North Yorkshire’s Youth Justice Service provides good support to children who have offended or who are at risk of offending, according to inspectors.
Her Majesty’s Inspectorate of Probation praised the service for developing trusting and supportive relationships with children and families.
The Inspectorate looked at 12 aspects of the service’s work and awarded an overall rating of ‘Good’. It awarded an ‘Outstanding’ rating for the quality of its partnerships and services for children.
Chief Inspector of Probation Justin Russell said: “There is much to commend North Yorkshire Youth Justice Service – this is a well-led and well-managed service. Staff are committed to the children that they work with and have high aspirations for them.
“We were particularly impressed with the way the Youth Justice Service uses performance data to understand children’s needs and to commission a strong mix of targeted, specialist and mainstream services.”
One of its highly-praised initiatives is a pop-up shed that can be driven across the county to deliver restorative justice projects. Staff set up the shed in spaces such as gardens or church halls and supervise children to create woodwork projects for local charities or communities. Children develop new skills and, at the same time, give something back to society.
The service has also partnered with a social enterprise to run a project for children with high offending-related and social care needs. Children spend four days a week on construction and horticulture projects, and one day a week developing their English, Maths and ICT skills or studying for a vocational qualification.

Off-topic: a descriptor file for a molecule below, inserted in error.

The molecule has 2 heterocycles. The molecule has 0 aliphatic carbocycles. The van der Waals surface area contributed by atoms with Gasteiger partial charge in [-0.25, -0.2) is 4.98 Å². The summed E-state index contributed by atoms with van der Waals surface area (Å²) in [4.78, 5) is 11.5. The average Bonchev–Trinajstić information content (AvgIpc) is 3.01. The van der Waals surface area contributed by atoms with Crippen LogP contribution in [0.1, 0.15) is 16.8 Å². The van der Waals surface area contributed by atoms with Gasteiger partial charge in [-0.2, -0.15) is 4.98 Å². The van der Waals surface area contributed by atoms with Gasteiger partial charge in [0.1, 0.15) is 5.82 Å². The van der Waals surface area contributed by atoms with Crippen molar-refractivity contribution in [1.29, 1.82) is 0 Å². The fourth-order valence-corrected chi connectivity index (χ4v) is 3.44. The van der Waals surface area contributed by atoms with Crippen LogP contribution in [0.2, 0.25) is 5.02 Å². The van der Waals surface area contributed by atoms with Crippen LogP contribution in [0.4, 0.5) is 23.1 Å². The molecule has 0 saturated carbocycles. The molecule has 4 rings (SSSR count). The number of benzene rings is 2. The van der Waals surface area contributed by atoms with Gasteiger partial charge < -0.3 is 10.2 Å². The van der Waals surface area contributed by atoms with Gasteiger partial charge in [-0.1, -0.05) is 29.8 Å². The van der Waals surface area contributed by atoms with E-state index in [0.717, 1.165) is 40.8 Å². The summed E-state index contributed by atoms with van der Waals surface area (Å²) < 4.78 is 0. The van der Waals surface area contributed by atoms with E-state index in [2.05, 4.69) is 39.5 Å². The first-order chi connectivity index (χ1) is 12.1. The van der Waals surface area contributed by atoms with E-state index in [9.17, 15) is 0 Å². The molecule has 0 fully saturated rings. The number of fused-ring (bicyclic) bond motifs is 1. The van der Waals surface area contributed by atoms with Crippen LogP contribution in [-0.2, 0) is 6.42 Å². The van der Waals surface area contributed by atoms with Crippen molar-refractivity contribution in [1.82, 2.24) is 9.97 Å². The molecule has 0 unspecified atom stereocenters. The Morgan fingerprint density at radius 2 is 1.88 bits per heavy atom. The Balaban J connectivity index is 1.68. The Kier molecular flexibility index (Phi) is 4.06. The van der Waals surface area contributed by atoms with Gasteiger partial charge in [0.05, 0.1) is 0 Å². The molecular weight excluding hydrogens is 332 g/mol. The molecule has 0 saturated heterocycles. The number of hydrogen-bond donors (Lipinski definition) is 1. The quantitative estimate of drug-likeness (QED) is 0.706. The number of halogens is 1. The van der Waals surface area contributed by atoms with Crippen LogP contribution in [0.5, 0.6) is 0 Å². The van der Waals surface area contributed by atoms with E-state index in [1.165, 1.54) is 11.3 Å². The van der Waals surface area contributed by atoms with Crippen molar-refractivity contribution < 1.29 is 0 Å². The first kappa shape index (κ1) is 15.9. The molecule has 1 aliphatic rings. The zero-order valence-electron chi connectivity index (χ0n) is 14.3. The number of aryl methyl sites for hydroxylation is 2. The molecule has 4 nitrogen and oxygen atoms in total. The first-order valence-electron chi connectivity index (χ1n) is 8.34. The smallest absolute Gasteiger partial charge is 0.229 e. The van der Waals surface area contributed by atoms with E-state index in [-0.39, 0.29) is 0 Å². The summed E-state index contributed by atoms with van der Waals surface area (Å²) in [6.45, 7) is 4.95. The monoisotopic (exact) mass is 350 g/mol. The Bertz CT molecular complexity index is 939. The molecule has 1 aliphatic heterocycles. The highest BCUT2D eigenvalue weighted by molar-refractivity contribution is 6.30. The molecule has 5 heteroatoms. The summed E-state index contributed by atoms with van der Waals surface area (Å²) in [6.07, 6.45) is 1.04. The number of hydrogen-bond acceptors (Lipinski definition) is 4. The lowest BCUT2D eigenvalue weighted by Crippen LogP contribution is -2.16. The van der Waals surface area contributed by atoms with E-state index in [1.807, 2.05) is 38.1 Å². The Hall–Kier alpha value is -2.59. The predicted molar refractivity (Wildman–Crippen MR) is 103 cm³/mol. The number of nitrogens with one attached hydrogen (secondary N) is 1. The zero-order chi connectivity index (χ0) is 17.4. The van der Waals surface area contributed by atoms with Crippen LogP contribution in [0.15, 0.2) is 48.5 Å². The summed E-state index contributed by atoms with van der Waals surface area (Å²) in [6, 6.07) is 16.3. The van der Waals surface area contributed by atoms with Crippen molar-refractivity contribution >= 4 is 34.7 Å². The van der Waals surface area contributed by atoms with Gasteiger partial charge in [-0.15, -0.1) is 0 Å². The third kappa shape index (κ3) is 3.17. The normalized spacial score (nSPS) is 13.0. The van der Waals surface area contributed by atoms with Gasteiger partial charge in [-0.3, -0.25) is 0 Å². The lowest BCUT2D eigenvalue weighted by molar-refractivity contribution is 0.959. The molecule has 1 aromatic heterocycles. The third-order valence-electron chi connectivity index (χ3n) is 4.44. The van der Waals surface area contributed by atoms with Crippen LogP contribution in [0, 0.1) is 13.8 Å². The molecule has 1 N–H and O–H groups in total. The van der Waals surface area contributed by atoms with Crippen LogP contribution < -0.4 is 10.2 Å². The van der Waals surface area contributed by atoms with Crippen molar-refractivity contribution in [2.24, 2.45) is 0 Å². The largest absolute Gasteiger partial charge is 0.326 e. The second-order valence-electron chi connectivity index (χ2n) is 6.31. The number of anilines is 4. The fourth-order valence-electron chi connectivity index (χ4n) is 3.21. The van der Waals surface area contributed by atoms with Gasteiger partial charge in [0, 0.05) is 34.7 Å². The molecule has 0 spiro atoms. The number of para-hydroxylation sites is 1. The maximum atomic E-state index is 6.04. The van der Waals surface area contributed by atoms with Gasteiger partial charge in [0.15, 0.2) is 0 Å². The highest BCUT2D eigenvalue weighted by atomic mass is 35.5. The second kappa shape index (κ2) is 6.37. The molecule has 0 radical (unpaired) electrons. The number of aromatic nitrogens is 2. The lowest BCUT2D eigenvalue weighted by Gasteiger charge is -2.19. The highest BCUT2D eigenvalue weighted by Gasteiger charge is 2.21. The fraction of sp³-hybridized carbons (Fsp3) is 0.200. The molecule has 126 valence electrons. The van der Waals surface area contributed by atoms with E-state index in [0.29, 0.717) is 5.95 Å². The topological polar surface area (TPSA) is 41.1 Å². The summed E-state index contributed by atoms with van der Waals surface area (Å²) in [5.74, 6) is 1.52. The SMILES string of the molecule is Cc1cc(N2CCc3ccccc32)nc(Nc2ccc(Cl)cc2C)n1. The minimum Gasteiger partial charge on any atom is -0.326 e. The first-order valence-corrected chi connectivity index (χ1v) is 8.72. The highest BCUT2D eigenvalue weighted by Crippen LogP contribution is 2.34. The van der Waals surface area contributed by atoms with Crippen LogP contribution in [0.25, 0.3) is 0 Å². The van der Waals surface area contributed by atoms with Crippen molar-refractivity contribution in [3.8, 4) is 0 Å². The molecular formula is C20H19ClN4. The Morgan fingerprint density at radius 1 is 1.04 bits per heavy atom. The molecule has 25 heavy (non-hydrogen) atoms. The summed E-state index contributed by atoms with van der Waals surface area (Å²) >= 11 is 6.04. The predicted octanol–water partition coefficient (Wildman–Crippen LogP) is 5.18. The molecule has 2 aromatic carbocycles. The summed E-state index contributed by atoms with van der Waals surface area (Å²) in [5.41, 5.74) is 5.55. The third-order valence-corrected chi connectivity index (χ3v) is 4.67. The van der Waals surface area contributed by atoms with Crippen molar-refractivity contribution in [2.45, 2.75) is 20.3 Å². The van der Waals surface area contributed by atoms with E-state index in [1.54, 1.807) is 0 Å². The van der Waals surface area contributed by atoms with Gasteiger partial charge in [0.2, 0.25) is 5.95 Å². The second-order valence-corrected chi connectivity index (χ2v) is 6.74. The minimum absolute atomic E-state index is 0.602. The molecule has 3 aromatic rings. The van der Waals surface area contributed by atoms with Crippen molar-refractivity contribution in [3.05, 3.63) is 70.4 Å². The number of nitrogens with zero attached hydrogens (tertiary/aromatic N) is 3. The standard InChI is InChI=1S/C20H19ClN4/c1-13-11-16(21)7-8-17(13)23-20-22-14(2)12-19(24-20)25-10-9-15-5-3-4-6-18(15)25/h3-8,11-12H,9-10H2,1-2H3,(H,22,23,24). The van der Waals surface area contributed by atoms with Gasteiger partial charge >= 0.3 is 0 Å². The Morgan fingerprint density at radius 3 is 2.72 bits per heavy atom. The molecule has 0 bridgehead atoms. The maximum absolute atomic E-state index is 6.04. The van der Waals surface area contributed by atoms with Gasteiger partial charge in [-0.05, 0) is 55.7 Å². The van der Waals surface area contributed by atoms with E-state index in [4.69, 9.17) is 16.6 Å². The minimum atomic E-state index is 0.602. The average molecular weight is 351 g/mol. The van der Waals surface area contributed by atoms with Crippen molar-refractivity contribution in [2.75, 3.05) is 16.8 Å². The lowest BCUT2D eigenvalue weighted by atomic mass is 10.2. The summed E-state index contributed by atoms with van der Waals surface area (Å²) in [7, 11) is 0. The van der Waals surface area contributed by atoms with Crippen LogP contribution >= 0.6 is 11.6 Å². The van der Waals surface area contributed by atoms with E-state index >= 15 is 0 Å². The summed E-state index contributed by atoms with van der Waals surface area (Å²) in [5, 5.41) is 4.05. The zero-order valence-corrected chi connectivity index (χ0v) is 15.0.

Stuart Carlton, Director of Children and Young People’s Services and Chair of Youth Justice Management Board welcomes publication of the inspection report. He said: “I am delighted that the inspectors recognised our strong partnership vision for Youth Justice in North Yorkshire, always seeking the best outcomes for children who get into trouble.
“As we have improved our prevention and diversion support for children, there are now fewer young people in the criminal justice system. However, those children tend to have very complex needs and require intensive, skilled support. The inspection findings show that this is being achieved.”
Vicky Metheringham, Head of Youth Justice, Looked-After Children and Care Leavers, said: “Our staff and volunteers are passionately committed, highly skilled, creative and resourceful. They provide a very high quality of support for the children, families, victims and communities we serve, and the findings of the report is well-deserved.
“North Yorkshire is one of only four high-performing councils who have been authorised to diverge from national regulations for youth justice, and to pilot creative new approaches. Our team is relentlessly seeking further improvement, working more closely with other services and developing advanced, best-practice methods.”
The service works with 10 to 17-year-olds who are serving court sentences, or who have received cautions or community resolutions. Many children have complex needs – 13 per cent are in the care of the local authority, 46 per cent have mental health issues and 55 per cent misuse substances.
County Councillor Janet Sanderson, Executive Member for Children and Young People’s Services, added: “The results of the inspection are very pleasing indeed. The Council’s vision for children and young people demands that every child gets the help they need to achieve positive and successful lives.
“This is especially important for children who are offending, because we also need to protect victims and communities from further harm. North Yorkshire residents can be confident that this is being done very well.”